In today’s world, that seems an impossibly naive view, and it is difficult for me to imagine that the writers of these books are not aware of it. Their main crime may be one of omission, rather than ignorance.
And as KW points out, only a small adjustment is needed for these approaches to align themselves consciously with the basic contemporary insights from zones #2 and #4. It doesn’t take much.
Some are more limited in focus
It also strikes me that some of the books and approaches he mentions have a more narrow focus, they do not attempt to be comprehensive in the AQAL way.
This may be the case for Loving What Is by Byron Katie, which outlines what BK calls The Work, one of my favorite ways to work with projections and the shadow.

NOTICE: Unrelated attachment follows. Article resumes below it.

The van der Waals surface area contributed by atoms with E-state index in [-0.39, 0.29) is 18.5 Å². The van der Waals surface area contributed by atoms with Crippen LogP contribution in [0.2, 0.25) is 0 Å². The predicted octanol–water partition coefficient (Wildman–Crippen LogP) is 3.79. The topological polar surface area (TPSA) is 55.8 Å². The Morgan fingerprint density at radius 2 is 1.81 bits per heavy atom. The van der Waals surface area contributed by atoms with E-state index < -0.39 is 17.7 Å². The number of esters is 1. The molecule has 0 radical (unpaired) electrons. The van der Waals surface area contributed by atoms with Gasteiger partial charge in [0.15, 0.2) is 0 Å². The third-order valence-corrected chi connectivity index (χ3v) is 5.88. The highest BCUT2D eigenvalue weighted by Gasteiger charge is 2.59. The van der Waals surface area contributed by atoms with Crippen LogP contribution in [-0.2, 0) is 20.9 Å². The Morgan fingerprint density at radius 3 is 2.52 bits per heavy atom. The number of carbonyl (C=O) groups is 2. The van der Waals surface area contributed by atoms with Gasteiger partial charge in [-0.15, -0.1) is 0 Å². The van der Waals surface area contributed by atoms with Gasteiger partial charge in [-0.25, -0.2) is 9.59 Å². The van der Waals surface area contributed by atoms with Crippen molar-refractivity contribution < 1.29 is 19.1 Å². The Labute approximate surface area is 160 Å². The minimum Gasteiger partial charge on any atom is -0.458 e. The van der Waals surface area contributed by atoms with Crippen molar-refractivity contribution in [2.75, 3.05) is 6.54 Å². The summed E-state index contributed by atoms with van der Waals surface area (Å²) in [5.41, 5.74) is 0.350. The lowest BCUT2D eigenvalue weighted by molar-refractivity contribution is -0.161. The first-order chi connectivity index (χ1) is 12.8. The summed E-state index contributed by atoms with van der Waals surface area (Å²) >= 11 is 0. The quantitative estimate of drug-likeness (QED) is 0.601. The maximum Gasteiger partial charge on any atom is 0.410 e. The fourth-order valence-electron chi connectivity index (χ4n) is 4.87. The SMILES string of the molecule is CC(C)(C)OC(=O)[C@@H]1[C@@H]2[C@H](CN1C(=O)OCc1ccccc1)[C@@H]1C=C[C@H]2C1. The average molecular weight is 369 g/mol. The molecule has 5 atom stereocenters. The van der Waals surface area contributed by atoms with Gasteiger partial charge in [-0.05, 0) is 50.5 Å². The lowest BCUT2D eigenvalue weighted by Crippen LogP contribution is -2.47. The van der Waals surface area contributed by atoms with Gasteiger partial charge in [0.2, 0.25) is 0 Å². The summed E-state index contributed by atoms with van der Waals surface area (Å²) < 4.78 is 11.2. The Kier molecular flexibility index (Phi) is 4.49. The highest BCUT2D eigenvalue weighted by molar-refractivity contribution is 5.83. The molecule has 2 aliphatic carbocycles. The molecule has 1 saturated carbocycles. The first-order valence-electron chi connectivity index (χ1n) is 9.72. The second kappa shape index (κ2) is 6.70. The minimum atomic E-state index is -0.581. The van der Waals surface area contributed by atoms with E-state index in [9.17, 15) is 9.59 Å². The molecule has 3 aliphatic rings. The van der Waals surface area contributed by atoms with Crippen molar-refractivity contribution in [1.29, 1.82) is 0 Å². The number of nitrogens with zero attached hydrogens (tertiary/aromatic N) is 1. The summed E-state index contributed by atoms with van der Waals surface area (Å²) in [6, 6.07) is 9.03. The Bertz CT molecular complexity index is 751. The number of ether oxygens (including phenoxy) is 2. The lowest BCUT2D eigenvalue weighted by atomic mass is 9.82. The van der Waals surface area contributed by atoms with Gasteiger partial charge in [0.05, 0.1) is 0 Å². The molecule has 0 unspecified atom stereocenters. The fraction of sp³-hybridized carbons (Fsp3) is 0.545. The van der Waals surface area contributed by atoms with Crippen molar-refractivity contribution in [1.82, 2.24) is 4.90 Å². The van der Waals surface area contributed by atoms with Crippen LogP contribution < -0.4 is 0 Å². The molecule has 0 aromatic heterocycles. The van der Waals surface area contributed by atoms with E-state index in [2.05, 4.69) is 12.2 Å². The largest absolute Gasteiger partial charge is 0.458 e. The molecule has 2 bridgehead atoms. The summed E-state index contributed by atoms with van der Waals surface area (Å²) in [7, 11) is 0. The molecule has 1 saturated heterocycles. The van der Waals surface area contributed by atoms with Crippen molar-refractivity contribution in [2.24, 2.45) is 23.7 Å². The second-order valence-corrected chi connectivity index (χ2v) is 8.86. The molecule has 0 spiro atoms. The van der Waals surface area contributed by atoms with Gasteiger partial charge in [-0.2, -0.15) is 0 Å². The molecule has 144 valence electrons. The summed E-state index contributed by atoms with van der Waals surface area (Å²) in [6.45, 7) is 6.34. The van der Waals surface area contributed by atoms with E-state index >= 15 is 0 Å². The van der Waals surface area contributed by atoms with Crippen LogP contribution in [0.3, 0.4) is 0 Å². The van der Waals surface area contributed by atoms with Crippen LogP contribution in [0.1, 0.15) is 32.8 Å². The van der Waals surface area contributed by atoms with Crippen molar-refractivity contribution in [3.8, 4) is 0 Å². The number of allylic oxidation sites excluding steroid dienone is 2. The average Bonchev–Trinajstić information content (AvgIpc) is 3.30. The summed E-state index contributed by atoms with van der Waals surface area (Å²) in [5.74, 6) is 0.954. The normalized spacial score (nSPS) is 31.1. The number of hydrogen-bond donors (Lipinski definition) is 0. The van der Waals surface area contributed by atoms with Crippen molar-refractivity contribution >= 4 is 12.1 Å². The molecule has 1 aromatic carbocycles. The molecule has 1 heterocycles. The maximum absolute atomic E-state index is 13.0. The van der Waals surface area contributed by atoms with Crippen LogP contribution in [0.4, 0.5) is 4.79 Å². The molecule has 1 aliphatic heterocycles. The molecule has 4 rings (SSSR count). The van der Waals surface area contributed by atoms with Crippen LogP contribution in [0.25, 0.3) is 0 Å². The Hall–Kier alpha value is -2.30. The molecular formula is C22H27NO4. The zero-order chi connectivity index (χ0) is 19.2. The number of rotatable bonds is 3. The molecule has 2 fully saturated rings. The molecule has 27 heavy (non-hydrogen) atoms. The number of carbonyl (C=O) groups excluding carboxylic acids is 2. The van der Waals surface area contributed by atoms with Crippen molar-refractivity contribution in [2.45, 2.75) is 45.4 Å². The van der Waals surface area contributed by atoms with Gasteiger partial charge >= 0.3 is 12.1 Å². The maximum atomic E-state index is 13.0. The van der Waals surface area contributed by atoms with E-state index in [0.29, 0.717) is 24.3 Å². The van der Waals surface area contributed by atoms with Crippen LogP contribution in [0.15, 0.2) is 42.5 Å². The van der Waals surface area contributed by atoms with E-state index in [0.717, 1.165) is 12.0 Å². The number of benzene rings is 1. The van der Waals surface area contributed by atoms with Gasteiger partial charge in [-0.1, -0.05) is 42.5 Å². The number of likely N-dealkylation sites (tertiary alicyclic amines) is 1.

The Work aims at unraveling beliefs, working with projections, integrating the shadow, revealing the Ground under and within all of the possible relative truths.
It is not a worldview. It is not a framework for anything besides a specific practice of examining beliefs. It is not comprehensive in an AQAL way, and does not aspire to be so either.
To the contrary, it aims at unravelling attachments to any particular relative truth, and allow us to see that any belief, any idea, any model, any framework, is only a relative truth. Useful, practical, invaluable for functioning in the world of phenomena, yet still only relative truths.